Dominic Raab criticised after comments that 'taking the knee' came from Game of Thrones

Joe Gamp
Contributor, Yahoo News UK

Dominic Raab has stressed that he has “full respect for the Black Lives Matter movement” after he faced criticism for saying he would only ‘take the knee’ for the Queen or his wife.

The foreign secretary was asked for his views on footballers taking the knee, which has become a symbol of support for the Black Lives Matter movement, during Wednesday’s Premier League games.

Speaking to TALKRadio, Raab said he would only take the knee “for the Queen and for the Mrs”. He added it felt more a symbol of “subjugation and subordination rather than one of liberation and empowerment” – and suggested that the protest gesture had “come from Game of Thrones”.

Arsenal's Pierre-Emerick Aubameyang takes a knee in support of the Black Lives Matter before his team's game against Manchester City. (Pool via AP)

His comments were met with a mixture of outrage and ridicule on social media.

Labour MP Diane Abbott tweeted: “‘Taking the knee’ began in 2016 with American athletes refusing to stand for US national anthem. They were protesting police brutality and racism. But @DominicRaab thinks it comes from Game of Thrones!!!

Read more: In pictures: What the return of Premier League football looked like

Good Morning Britain presenter and commentator Piers Morgan took aim at the secretary of state, tweeting: “Unbelievable.. Foreign Secretary @DominicRaab thinks taking the knee is from Game of Thrones. This Government continues to shame us to the world.”

Raab later sought to clarify his remarks, adding that he has “full respect for the Black Lives Matter movement”.

He tweeted: “To be clear: I have full respect for the Black Lives Matter movement, and the issues driving them. If people wish to take a knee, that’s their choice and I respect it. We all need to come together to tackle any discrimination and social injustice.”

During the radio interview, Raab had said: “I understand this sense of frustration and restlessness which is driving the Black Lives Matter movement.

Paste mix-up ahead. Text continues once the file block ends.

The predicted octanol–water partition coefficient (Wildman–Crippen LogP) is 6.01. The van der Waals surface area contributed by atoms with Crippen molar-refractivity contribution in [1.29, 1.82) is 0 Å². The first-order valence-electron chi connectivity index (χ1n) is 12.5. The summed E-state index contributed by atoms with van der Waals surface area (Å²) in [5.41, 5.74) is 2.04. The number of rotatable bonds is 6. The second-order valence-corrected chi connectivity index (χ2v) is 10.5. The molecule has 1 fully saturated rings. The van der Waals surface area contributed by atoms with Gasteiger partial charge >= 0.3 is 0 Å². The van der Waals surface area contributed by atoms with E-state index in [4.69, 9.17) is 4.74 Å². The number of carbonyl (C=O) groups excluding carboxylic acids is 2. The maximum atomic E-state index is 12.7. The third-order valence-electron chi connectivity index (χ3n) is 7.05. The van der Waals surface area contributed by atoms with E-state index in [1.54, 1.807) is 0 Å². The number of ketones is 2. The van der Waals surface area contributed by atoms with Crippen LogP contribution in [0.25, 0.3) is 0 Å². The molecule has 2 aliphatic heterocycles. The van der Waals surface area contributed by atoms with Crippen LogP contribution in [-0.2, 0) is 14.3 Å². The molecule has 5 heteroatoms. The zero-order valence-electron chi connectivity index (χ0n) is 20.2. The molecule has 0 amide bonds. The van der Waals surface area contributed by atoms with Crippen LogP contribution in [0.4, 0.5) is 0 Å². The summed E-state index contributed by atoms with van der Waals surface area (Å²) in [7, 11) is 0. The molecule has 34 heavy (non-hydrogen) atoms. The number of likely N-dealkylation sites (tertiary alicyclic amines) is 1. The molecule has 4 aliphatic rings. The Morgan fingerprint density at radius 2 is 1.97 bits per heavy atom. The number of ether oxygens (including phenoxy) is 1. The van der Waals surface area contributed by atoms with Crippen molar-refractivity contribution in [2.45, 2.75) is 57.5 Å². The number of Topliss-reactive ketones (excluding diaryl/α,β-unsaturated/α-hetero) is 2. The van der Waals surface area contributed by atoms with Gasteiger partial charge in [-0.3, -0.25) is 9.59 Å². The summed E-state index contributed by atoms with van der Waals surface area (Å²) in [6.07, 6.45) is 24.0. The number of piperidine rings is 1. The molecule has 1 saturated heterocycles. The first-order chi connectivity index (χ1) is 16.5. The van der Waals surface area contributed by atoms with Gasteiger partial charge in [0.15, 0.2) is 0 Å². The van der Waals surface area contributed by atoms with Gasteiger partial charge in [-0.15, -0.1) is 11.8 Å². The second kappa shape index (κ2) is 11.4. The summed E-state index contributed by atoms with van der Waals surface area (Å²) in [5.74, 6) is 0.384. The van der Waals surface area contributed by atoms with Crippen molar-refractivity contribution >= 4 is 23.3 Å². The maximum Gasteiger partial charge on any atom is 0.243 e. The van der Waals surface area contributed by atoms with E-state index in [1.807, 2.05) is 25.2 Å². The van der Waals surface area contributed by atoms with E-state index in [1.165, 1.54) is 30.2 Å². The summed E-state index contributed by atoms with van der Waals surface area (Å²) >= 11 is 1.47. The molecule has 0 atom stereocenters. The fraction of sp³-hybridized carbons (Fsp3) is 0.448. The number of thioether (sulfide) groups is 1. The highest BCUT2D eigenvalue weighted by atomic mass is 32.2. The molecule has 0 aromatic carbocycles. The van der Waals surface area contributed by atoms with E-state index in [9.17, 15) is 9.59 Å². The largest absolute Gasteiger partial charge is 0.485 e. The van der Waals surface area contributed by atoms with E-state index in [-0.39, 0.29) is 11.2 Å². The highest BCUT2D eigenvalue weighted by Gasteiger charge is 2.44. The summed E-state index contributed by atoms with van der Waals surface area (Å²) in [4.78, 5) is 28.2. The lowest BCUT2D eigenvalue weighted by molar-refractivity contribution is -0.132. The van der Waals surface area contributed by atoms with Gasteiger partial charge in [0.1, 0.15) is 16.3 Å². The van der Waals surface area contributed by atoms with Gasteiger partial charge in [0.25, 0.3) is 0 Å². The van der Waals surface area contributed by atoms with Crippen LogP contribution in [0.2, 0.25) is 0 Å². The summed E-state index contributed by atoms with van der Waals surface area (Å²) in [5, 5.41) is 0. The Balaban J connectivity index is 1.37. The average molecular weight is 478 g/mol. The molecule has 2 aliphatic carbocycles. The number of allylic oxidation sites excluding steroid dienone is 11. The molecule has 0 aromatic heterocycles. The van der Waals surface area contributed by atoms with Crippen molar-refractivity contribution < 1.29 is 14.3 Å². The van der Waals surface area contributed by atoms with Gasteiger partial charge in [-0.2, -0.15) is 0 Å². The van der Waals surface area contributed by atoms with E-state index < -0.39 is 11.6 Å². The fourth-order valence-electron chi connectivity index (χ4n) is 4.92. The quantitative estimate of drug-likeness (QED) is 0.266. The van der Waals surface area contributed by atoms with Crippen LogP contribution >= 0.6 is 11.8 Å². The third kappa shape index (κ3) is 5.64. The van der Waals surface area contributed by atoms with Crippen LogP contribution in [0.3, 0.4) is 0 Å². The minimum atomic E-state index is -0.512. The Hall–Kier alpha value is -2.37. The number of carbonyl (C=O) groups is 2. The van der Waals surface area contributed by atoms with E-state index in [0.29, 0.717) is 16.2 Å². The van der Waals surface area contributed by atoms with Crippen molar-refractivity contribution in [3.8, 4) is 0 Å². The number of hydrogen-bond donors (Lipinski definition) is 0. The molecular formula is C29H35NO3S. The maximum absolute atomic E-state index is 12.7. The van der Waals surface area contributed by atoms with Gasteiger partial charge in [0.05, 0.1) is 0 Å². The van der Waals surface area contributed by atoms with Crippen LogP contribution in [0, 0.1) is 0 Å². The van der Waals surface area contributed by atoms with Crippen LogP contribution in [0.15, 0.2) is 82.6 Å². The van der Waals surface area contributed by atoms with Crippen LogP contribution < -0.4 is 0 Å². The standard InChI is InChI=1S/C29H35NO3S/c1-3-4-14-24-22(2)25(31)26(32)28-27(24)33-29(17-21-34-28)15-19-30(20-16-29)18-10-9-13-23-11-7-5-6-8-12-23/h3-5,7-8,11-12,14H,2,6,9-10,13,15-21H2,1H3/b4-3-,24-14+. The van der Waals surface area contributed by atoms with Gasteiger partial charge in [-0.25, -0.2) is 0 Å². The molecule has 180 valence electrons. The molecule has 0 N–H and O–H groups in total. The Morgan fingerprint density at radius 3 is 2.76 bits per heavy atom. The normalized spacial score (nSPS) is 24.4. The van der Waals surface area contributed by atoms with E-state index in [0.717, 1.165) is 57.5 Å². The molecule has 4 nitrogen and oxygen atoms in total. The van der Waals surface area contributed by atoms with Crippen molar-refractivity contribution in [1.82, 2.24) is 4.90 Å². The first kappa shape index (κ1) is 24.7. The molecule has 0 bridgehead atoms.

“I’ve got to say on this taking the knee thing — which I don’t know, maybe it’s got a broader history but seems to be taken from Game of Thrones — it feels to me like a symbol of subjugation and subordination rather than one of liberation and emancipation.

“But I understand people feel differently about it so it’s a matter of personal choice.”

Black Lives Matter demonstrators take to the knee in London's Trafalgar Square amid protests over the death of George Lloyd in the US. (AP)

He went on: “I take the knee for two people – the Queen and the Mrs when I asked her to marry me.”

The foreign secretary added: “By the way, she disputes that... I’m sure I did but we’d obviously had too much champagne at the time, but I’m certain I did.

Read more: UK should not 'airbrush' its history, but 'update' it, Dominic Raab says

Others such as Emily Thornberry and BBC satirist Nish Kumar also gave their thoughts of the first secretary of state’s comments.

Shadow justice secretary David Lammy said his comments were "insulting" and "deeply embarrassing".

Meanwhile, shadow foreign secretary Lisa Nandy described Raab’s statement as "really disrespectful".

In a separate interview on BBC Radio 4 Raab said the UK should be careful not to “airbrush” its history when questioned on the debate over statues in the UK,

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